Metabolic liver diseases are the second most common indication for a pediatric liver transplant. Hereditary tyrosinemia type I (HT1) is a metabolic liver disease that results from FAH gene mutations causing a deficiency in fumarylacetoacetate hydrolase (FAH), the last enzyme in the tyrosine catabolic pathway. HT1 can cause death within the first months of life and has an increased risk of hepatocellular cancer (HCC) by mid-childhood. Liver transplant is the only cure for HT1. Although lifelong treatment with nitisinone to inhibit hydroxyphenylpyruvate dioxygenase (HPD) upstream of FAH has improved outcomes, some patients are resistant to nitisinone, and HCC and liver failure have occurred despite the drug. Thus, there is a critical need to develop new strategies to treat HT1 and other metabolic liver diseases. CRISPR-Cas9 gene editing offers an unprecedented opportunity to treat genetic diseases. Base editing, a CRISPR editing approach that does not introduce double-strand DNA breaks, is a potentially safer mechanism to silence a gene or correct a mutation than CRISPR-mediated nonhomologous end-joining and homology-directed repair (HDR). In utero gene editing has the potential to increase editing efficiency by taking advantage of fetal properties?small size, immunologic immaturity, abundance of proliferative progenitor cells?and treat a disease prior to birth and the onset of irreversible pathology. The overall objective of this proposal is to cure HT1 via in utero base editing and HDR. Our central hypotheses are that intrinsic fetal properties will allow for efficient in vivo base editing and HDR to rescue the lethal phenotype in HT1 mice, and that base editing, focused on treating HT1, will work efficiently in humanized models. Our hypotheses are based on our preliminary data in which we 1) efficiently target the fetal liver via viral and nonviral approaches, 2) silence the Hpd gene and rescue the HT1 mouse phenotype via prenatal base editing, 3) identify guide RNAs targeting the human HPD gene for silencing via base editing, and 4) rescue the HT1 phenotype via base editing to correct the Fah mutation in adult mice. Our rationale for these studies is that they will establish the safety and feasibility of prenatal gene editing for HT1 as a model for metabolic liver diseases. To attain our objective, we will pursue the following aims: 1) silence the Hpd gene via prenatal base editing to cure the HT1 mouse phenotype and evaluate HPD base editing in humanized mouse models in vivo, 2) correct the FAH mutation via prenatal base editing in the HT1 mouse and in vitro in an engineered human cell line, and 3) compare the efficiency and safety of prenatal and postnatal CRISPR-mediated and endonuclease- free HDR and their ability to rescue the HT1 phenotype. Our research is innovative in the prenatal timing of novel CRISPR and non-CRISPR gene editing approaches for HT1 and the study of HT1 base editing in humanized models. The significant contribution of this work will be to support a prenatal gene editing approach that could yield a one-shot, long-term therapy that cures HT1 and which could be expanded to treat other genetic disorders.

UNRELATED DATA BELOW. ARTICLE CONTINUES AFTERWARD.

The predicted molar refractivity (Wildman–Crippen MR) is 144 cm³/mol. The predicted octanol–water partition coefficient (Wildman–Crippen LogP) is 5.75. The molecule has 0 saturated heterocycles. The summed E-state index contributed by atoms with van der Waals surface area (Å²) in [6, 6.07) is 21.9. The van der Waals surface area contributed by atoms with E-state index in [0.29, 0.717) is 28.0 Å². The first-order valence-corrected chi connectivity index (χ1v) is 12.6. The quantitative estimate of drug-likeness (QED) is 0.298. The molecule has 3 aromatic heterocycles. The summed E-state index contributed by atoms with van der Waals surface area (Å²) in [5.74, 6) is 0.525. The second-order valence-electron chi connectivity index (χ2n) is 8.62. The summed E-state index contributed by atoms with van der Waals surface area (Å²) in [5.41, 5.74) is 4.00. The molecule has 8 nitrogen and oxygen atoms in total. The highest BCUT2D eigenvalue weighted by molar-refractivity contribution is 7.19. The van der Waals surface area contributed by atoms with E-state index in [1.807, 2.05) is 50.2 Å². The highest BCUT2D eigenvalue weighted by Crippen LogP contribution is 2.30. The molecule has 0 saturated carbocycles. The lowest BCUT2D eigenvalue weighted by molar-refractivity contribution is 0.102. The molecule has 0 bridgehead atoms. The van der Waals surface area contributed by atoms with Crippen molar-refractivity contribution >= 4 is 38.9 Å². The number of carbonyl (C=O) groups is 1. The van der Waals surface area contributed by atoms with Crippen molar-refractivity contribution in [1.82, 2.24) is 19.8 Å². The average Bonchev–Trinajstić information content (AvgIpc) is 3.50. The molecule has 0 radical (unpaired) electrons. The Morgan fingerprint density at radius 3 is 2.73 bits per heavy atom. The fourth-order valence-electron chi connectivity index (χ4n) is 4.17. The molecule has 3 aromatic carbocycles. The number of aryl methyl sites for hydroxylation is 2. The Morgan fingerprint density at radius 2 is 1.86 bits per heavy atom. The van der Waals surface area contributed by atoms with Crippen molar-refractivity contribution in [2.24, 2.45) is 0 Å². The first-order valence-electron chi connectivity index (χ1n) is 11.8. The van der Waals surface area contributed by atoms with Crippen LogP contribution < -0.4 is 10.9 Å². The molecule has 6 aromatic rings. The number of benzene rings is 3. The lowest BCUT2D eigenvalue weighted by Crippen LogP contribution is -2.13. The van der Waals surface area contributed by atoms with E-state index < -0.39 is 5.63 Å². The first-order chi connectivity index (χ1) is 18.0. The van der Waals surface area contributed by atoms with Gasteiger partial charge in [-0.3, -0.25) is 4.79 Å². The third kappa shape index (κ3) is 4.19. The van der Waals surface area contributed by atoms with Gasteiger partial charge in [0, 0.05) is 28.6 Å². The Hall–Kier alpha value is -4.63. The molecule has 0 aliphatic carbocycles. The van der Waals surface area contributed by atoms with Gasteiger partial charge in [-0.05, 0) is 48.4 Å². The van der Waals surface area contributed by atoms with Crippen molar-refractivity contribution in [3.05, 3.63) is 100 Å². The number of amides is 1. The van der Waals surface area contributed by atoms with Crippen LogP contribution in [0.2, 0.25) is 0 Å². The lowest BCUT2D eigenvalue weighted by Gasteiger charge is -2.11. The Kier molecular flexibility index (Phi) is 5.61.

The proposed research is relevant to public health because there is an unmet need to develop new treatment approaches for patients with hereditary tyrosinemia type I (HT1) and other metabolic liver diseases which are a leading indication for liver transplants and cause significant morbidity and mortality. In this project, we seek to use gene editing, including its prenatal application, to treat HT1 as a model for other genetic metabolic liver diseases. Thus, the proposed research is relevant to the part of the NIH?s mission that seeks to develop fundamental knowledge to enhance health, lengthen life and reduce illness and disability.